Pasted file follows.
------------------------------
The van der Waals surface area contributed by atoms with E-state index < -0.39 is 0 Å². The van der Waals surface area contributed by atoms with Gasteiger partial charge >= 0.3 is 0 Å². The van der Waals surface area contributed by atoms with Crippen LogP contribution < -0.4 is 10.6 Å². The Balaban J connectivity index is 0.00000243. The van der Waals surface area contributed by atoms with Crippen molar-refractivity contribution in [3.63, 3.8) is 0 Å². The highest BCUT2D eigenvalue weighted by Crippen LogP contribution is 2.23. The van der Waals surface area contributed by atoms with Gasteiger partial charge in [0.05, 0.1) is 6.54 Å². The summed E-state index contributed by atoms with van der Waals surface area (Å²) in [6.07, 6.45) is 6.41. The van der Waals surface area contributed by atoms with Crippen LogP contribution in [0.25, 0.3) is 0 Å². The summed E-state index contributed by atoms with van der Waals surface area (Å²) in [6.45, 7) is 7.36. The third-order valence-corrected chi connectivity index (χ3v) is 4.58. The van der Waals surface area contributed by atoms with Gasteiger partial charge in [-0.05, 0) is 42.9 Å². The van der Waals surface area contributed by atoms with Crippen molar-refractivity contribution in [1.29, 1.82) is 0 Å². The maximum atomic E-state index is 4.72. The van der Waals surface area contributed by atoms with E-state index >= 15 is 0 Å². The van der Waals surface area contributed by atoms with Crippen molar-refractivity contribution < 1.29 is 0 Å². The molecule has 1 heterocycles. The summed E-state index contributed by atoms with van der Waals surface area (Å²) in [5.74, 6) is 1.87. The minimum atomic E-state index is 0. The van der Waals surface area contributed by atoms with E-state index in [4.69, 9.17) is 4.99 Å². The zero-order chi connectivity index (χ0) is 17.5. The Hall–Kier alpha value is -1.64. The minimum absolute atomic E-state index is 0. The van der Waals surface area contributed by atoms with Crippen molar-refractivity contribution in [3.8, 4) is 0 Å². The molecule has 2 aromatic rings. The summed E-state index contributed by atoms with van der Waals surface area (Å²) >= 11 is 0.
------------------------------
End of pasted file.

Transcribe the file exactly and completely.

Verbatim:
The van der Waals surface area contributed by atoms with E-state index < -0.39 is 0 Å². The van der Waals surface area contributed by atoms with Gasteiger partial charge >= 0.3 is 0 Å². The van der Waals surface area contributed by atoms with Crippen LogP contribution < -0.4 is 10.6 Å². The Balaban J connectivity index is 0.00000243. The van der Waals surface area contributed by atoms with Crippen molar-refractivity contribution in [3.63, 3.8) is 0 Å². The highest BCUT2D eigenvalue weighted by Crippen LogP contribution is 2.23. The van der Waals surface area contributed by atoms with Gasteiger partial charge in [0.05, 0.1) is 6.54 Å². The summed E-state index contributed by atoms with van der Waals surface area (Å²) in [6.07, 6.45) is 6.41. The van der Waals surface area contributed by atoms with Crippen LogP contribution in [0.25, 0.3) is 0 Å². The summed E-state index contributed by atoms with van der Waals surface area (Å²) in [6.45, 7) is 7.36. The third-order valence-corrected chi connectivity index (χ3v) is 4.58. The van der Waals surface area contributed by atoms with Gasteiger partial charge in [-0.05, 0) is 42.9 Å². The van der Waals surface area contributed by atoms with Crippen molar-refractivity contribution in [1.29, 1.82) is 0 Å². The maximum atomic E-state index is 4.72. The van der Waals surface area contributed by atoms with E-state index >= 15 is 0 Å². The van der Waals surface area contributed by atoms with Crippen molar-refractivity contribution < 1.29 is 0 Å². The molecule has 1 heterocycles. The summed E-state index contributed by atoms with van der Waals surface area (Å²) in [5.74, 6) is 1.87. The minimum atomic E-state index is 0. The van der Waals surface area contributed by atoms with E-state index in [4.69, 9.17) is 4.99 Å². The zero-order chi connectivity index (χ0) is 17.5. The Hall–Kier alpha value is -1.64. The minimum absolute atomic E-state index is 0. The van der Waals surface area contributed by atoms with Crippen molar-refractivity contribution in [3.8, 4) is 0 Å². The molecule has 2 aromatic rings. The summed E-state index contributed by atoms with van der Waals surface area (Å²) >= 11 is 0.